Sales reps at the top of the leaderboard talk about the business value of their offerings far more than product features or technical details.
That’s no secret.
What’s less known is that coaching a struggling rep to go from one to the other is the most decisive factor in helping them rise through the ranks.
It’s the most impactful thing you can do in helping them go from “average” to “top producer.”
Let me explain.
To date, our data science team at Gong.io has analyzed almost one million sales calls.
This task is done with unsupervised machine learning.
These are calls that have been recorded via web conferencing…
Transcribed from speech to text…
And analyzed to detect key patterns.
The machine learning teases out the specific topics that were discussed…
Along with the duration and time window each topic was discussed (for example, between the 20-24 minute window).
Sales reps with the best numbers on the leaderboard spend a whopping 52% more time discussing business- and value-related topics during their calls than their “average” teammates:
Examples of topics that fall into the “business- and value-related” category are…
- Return on investment.
- The prospect’s business environment and specific challenges.
- Project agenda, timeline, decision-making ecosystem.
- Implementation and ongoing support.
- “Value topics” rather than “Feature topics” (For example, “Coaching” vs. “Artificial Intelligence.” One is a value. The other a feature).
These same “number-crushing” sales reps spend 39% less time than their peers discussing technical- and feature-related topics.
This leads me to the main point of this article.
We kept track of every reps’ rank on the leaderboard during this analysis (anonymously).
We looked at who was in 1st place, 2nd place, and so on.
And we kept track of leaderboard movement.
Who was moving up the leaderboard, and what were their commonalities?
Lo and behold, we found a correlation.
Reps that moved up the rungs (almost) all followed one pattern:
They reduced the amount of time they spent discussing technical- and feature-related topics, and increased the amount of time they spent discussing business- and value-related topics.
This wasn’t the only factor in rising through the ranks.
But it was the most decisive.
Here’s How to Pull This Off
The trouble with this knowledge is that “talking business” looks really easy.
But It’s an incredibly difficult skill in reality.
“Sales reps” must transform into “business people.”
If you’re a manager, your reps are going to need skillful coaching and guidance from you to make the leap.
That said, here are a few practical tips to get started.
Ask More (Targeted) Questions
Top salespeople ask 23% more “business- and value-related questions” than their peers:
The frequency of questions asked about a topic is directly correlated with time spent discussing that topic.
But you have to ask targeted, thoughtful questions.
None of this “What keeps you up at night?”
That requires zero business acumen or domain expertise to ask.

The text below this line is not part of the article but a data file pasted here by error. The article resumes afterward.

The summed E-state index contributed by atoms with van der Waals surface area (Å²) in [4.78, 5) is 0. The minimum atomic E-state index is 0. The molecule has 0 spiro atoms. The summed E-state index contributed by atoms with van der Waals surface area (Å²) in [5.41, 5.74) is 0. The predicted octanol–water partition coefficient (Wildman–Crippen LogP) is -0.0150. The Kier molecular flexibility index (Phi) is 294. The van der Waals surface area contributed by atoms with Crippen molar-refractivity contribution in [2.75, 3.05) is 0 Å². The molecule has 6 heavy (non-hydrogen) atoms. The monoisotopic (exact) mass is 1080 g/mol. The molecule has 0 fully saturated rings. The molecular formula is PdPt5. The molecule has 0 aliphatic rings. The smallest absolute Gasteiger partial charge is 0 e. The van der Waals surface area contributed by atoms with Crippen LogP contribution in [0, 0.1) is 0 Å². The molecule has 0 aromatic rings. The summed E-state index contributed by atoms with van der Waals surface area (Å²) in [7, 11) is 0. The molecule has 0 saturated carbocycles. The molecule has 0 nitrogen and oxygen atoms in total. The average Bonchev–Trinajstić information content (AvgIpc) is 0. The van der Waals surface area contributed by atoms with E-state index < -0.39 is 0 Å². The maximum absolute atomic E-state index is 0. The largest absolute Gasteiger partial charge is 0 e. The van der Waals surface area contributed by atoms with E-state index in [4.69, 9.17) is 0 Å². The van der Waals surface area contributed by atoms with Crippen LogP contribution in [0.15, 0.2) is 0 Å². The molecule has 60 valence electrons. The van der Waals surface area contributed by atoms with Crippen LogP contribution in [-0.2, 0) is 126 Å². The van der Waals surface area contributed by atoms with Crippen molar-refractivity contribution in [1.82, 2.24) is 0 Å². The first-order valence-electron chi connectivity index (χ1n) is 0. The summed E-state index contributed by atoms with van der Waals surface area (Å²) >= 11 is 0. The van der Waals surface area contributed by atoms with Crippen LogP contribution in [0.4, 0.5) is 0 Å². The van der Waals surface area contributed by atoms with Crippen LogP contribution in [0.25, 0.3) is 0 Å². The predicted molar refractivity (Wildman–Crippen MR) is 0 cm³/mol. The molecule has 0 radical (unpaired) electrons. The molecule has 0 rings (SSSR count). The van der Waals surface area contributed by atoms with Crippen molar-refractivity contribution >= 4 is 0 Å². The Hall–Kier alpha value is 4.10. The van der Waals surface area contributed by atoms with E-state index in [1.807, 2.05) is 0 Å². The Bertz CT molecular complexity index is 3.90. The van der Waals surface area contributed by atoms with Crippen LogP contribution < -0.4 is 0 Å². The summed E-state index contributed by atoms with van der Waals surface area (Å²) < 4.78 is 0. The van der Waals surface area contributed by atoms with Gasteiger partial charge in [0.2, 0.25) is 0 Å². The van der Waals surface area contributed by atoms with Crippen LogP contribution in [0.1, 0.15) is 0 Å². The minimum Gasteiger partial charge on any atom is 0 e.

Instead, ask questions that target a specific area or pain point.
Ask questions that demonstrate domain expertise.
“What percentage of your reps are exceeding quota, and what’s causing the others to fall short from your perspective?”
As a result of asking thoughtful questions, star sales reps have a 26% lower talk-to-listen ratio than their peers when discussing business- and value-related topics.
This is despite the fact that they spend more time on with their prospects discussing these topics.
Address Value- and Business-Level Topics Early On
Top-ranked reps discuss business-level topics 21% more often during the first third of their sales calls.
It’s as if they prioritize the conversation.
They address business issues and value-related topics early on, making sure they have time to thoroughly cover them.
The takeaway is simple.
Lead and direct the conversation. Begin with the end in mind.
Stay out of the weeds at the beginning.
If that happens, redirect.
Stay in control.
Save the minutiae for later.
Become a Businessperson, Not a Salesperson
I must admit, this is a long-term project rather than a quick tip.
But it could be the most valuable takeaway of this post.
From your buyer’s perspective, there are only two types of salespeople.
Competent, and incompetent.
Their definition of “competence” is likely very different than yours.
Competence – to a sales professional – means you’re persuasive, you ask great questions, and make compelling presentations.
But buyers aren’t evaluating your level of sales competence.
They’re evaluating your level of business competence.
They’re wondering, “Do you really understand how my business works?”
“Or are you just well-trained in the Sandler method?”
Are you able to speak the language of multiple stakeholders and departments?
Do you know how a business, as a machine, operates?
Here’s my challenge to you…
Dedicate the next three years to becoming a full-fledged business person.
Gain new experiences in other areas of the business.
Read sales books.
Commit to this, and you’ll wake up in a few years the one-eyed man in the land of the blind.
Managers: Your Reps Need You In the Quest of Rising through the Sales Leaderboard
Those are all the stats and tips I have until next time.
Here’s the final thought I’d like to leave you with…
Sales managers are going to have to take an active role in helping their reps make this leap.
Like I said before, talking intimately about business value is a difficult skill.
One that requires the right coaching and guidance to develop.
Managers will have to take on the task of diagnosing each reps’ areas of improvement, along with showcasing examples to emulate.
Both of which are most effectively done when your team’s sales conversations are made visible and transparent.
To understand why you need visibility into your team’s sales conversations to make this transformation, check out this post.